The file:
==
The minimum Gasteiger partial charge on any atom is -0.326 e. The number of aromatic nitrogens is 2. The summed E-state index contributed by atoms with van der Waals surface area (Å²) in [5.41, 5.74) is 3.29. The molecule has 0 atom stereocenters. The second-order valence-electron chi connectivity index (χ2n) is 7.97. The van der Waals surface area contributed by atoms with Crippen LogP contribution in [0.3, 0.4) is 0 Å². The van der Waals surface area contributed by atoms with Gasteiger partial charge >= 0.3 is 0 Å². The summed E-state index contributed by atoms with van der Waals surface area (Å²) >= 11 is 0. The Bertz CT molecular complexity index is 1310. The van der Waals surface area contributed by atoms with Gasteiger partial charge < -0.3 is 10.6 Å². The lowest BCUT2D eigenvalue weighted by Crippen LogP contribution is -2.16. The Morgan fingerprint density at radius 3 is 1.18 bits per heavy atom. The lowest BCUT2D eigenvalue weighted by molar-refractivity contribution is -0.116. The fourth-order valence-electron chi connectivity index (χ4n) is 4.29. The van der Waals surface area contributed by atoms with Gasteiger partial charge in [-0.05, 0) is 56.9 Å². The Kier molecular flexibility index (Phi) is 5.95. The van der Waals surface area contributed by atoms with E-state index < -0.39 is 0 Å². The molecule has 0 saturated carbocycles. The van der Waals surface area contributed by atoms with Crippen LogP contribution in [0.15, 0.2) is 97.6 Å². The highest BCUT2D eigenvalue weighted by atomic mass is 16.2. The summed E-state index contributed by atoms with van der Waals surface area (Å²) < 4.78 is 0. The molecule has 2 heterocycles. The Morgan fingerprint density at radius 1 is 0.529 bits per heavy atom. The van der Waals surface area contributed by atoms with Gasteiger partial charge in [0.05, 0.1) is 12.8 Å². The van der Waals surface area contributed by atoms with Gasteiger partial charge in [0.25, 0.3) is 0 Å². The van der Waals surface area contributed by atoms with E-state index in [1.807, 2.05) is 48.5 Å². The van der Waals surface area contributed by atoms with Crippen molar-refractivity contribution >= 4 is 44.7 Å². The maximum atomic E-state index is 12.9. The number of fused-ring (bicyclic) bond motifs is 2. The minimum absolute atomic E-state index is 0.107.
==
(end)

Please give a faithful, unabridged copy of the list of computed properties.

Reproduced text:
The minimum Gasteiger partial charge on any atom is -0.326 e. The number of aromatic nitrogens is 2. The summed E-state index contributed by atoms with van der Waals surface area (Å²) in [5.41, 5.74) is 3.29. The molecule has 0 atom stereocenters. The second-order valence-electron chi connectivity index (χ2n) is 7.97. The van der Waals surface area contributed by atoms with Crippen LogP contribution in [0.3, 0.4) is 0 Å². The van der Waals surface area contributed by atoms with Gasteiger partial charge >= 0.3 is 0 Å². The summed E-state index contributed by atoms with van der Waals surface area (Å²) >= 11 is 0. The Bertz CT molecular complexity index is 1310. The van der Waals surface area contributed by atoms with Gasteiger partial charge < -0.3 is 10.6 Å². The lowest BCUT2D eigenvalue weighted by Crippen LogP contribution is -2.16. The Morgan fingerprint density at radius 3 is 1.18 bits per heavy atom. The lowest BCUT2D eigenvalue weighted by molar-refractivity contribution is -0.116. The fourth-order valence-electron chi connectivity index (χ4n) is 4.29. The van der Waals surface area contributed by atoms with Gasteiger partial charge in [-0.05, 0) is 56.9 Å². The Kier molecular flexibility index (Phi) is 5.95. The van der Waals surface area contributed by atoms with E-state index < -0.39 is 0 Å². The molecule has 0 saturated carbocycles. The van der Waals surface area contributed by atoms with Crippen LogP contribution in [0.15, 0.2) is 97.6 Å². The highest BCUT2D eigenvalue weighted by atomic mass is 16.2. The summed E-state index contributed by atoms with van der Waals surface area (Å²) < 4.78 is 0. The molecule has 2 heterocycles. The Morgan fingerprint density at radius 1 is 0.529 bits per heavy atom. The van der Waals surface area contributed by atoms with Gasteiger partial charge in [0.05, 0.1) is 12.8 Å². The van der Waals surface area contributed by atoms with Gasteiger partial charge in [0.25, 0.3) is 0 Å². The van der Waals surface area contributed by atoms with E-state index in [1.807, 2.05) is 48.5 Å². The van der Waals surface area contributed by atoms with Crippen molar-refractivity contribution >= 4 is 44.7 Å². The maximum atomic E-state index is 12.9. The number of fused-ring (bicyclic) bond motifs is 2. The minimum absolute atomic E-state index is 0.107.